Tuesday, May 28, 2024

When the unexpected calls itself to science

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Maria Gill
Maria Gill
"Subtly charming problem solver. Extreme tv enthusiast. Web scholar. Evil beer expert. Music nerd. Food junkie."

It’s funny, guilty. It lands one day in our skies, and by the time we humans can see its tail, it disappears into the depths of the universe. Without leaving a return address or date. It will be in 10, 100, 1000, or 10,000 years… So, if there is a celestial body that brilliantly illustrates an unexpected subject chosen for the thirteenth edition of the Night of the Scholars, it is indeed comets, of which Sarah Anderson is a specialist.

This wealthy 27-year-old researcher from the Uttenham Institute in Besançon is preparing to defend her thesis about a comet, a comet that appears to have been taken from an episode of Star Trek: C2016R2 Panstarrs. “Whereas most comets are composed primarily of ice,” she explains. “This is mostly carbon monoxide.”

Solar System Fossils

For the first unexpected time for an astrophysicist, who has been studying for three years this flying object was identified in 2016 (hence its name) which, in 2018, approached Earth (at a distance of 300 million km anyway) before shooting at reverence him. “We’ll see him again in about 20,000 years…” Or not!

Because, another unexpected event, a beauty that had until then been walking straight through intergalactic space at a rate of 50 km/s suddenly changed course as it approached Jupiter. Therefore, it is difficult for the researcher to draw diagrams of the comet. Difficult but not impossible. Because Sarah intends, along with a community of about a dozen other astrophysicists in the world, to reveal her secrets. Comets are fossils of the solar system. To get to know them better is to learn more about the composition of our universe.”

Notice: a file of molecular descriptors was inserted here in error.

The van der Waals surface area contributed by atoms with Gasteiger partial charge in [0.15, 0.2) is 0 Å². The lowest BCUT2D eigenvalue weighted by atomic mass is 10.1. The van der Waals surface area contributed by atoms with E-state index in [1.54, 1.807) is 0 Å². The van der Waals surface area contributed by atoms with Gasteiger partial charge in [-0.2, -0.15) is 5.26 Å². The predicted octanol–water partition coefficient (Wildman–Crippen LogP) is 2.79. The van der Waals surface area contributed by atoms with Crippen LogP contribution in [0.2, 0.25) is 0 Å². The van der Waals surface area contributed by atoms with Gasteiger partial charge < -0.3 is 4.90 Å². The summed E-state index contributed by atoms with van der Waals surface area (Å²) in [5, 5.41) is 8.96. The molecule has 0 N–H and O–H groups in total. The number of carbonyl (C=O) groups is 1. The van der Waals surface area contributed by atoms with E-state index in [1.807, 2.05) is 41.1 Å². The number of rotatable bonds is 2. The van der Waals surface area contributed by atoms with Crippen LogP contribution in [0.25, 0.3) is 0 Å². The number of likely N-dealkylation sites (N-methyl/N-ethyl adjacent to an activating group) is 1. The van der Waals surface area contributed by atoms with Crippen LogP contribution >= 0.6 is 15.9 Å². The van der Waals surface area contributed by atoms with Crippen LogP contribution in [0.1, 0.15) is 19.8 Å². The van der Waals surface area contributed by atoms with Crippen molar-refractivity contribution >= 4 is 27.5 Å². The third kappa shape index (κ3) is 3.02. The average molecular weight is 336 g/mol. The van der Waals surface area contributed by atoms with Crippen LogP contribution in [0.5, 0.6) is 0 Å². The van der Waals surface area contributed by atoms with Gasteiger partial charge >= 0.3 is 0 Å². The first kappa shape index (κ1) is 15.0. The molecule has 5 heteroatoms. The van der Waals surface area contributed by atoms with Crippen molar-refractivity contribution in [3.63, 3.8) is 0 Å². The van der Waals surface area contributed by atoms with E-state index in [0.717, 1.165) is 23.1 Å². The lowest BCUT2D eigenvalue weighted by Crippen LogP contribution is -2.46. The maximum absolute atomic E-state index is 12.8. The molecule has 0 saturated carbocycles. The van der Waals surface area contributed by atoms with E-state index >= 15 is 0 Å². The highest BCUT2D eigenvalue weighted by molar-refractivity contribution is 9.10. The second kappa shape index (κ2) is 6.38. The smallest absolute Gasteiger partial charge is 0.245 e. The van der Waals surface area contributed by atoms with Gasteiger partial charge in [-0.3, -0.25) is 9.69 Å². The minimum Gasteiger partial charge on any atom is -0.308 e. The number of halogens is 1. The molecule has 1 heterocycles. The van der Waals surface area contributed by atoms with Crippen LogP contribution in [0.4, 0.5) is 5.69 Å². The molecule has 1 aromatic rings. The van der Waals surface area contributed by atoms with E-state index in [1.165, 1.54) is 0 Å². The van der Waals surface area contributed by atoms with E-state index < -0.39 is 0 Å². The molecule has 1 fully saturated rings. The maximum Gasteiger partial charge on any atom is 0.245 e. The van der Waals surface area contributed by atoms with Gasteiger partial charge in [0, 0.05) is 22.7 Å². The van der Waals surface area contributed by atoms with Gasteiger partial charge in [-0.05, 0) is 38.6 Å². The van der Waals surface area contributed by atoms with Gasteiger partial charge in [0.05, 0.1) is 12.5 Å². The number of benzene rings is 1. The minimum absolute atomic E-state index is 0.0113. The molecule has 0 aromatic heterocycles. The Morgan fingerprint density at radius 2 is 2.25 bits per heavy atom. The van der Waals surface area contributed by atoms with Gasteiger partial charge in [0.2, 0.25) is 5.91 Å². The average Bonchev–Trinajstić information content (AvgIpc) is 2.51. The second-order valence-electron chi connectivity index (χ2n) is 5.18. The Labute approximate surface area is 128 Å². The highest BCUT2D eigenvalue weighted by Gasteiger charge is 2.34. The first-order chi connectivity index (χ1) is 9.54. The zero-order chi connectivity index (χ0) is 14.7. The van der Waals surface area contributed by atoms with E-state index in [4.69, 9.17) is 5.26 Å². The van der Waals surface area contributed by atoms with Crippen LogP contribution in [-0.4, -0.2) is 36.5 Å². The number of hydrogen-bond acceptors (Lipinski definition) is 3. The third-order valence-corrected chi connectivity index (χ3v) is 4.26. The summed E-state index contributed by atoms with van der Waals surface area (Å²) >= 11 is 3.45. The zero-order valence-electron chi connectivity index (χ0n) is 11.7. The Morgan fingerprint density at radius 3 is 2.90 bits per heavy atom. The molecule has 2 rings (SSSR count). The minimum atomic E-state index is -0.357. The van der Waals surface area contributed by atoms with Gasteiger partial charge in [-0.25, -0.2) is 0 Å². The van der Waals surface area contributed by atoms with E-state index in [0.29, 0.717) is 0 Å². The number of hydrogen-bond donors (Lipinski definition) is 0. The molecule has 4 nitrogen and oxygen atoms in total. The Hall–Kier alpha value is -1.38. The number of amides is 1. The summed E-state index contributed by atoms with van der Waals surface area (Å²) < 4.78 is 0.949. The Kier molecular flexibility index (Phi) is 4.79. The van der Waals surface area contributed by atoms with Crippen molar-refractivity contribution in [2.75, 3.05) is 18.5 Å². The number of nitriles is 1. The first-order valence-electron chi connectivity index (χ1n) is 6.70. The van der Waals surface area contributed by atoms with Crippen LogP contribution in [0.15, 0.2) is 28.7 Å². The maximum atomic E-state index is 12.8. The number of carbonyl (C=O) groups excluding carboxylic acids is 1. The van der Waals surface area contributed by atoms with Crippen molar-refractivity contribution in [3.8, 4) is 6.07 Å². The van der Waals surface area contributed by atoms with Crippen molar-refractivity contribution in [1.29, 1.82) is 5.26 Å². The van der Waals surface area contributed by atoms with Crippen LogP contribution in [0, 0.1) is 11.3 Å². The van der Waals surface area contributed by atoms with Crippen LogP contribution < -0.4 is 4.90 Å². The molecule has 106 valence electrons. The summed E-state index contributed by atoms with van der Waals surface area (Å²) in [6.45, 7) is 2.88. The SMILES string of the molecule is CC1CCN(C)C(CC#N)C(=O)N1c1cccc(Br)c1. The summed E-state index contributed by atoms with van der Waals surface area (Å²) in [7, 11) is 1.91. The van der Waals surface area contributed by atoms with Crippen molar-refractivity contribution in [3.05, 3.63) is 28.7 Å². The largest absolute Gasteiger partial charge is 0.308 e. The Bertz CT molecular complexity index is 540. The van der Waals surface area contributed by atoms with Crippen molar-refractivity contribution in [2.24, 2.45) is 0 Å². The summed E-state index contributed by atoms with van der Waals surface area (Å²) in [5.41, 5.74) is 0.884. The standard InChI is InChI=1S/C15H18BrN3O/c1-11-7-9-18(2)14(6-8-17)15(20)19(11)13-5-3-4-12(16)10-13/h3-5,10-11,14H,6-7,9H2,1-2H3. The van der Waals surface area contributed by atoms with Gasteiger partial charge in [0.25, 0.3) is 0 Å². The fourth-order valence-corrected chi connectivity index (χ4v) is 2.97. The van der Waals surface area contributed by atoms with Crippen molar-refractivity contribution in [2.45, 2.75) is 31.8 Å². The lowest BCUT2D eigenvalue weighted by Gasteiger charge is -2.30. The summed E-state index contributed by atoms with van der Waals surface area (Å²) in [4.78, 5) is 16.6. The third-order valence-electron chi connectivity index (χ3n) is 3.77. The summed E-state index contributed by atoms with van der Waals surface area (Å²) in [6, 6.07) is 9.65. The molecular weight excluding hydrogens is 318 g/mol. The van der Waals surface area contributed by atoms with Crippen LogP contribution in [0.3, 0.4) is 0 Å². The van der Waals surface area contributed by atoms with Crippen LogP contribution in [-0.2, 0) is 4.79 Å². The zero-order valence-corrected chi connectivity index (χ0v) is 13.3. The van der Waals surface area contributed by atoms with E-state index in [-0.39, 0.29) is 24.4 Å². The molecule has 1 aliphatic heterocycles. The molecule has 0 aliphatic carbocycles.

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Sarah Anderson is also inexhaustible on asteroids, and other objects from space, but they likely fall on our heads. As in “Don’t Look For”, the film by Leonardo DiCaprio and Jennifer Lawrence, which the researcher considers “credible.”

A notable person is the scientist of Besançon on the staff of the 13th Scholar’s Night, which will take place Friday from 7 pm to 11 pm at the Musée du Temps. More than forty specialists, from all disciplines, will explain the topic of the unexpected in a playful way to the general public. So, if there’s one thing you can plan for, it’s tonight!

free entry. www.besancon.nuitchercheurs.eu

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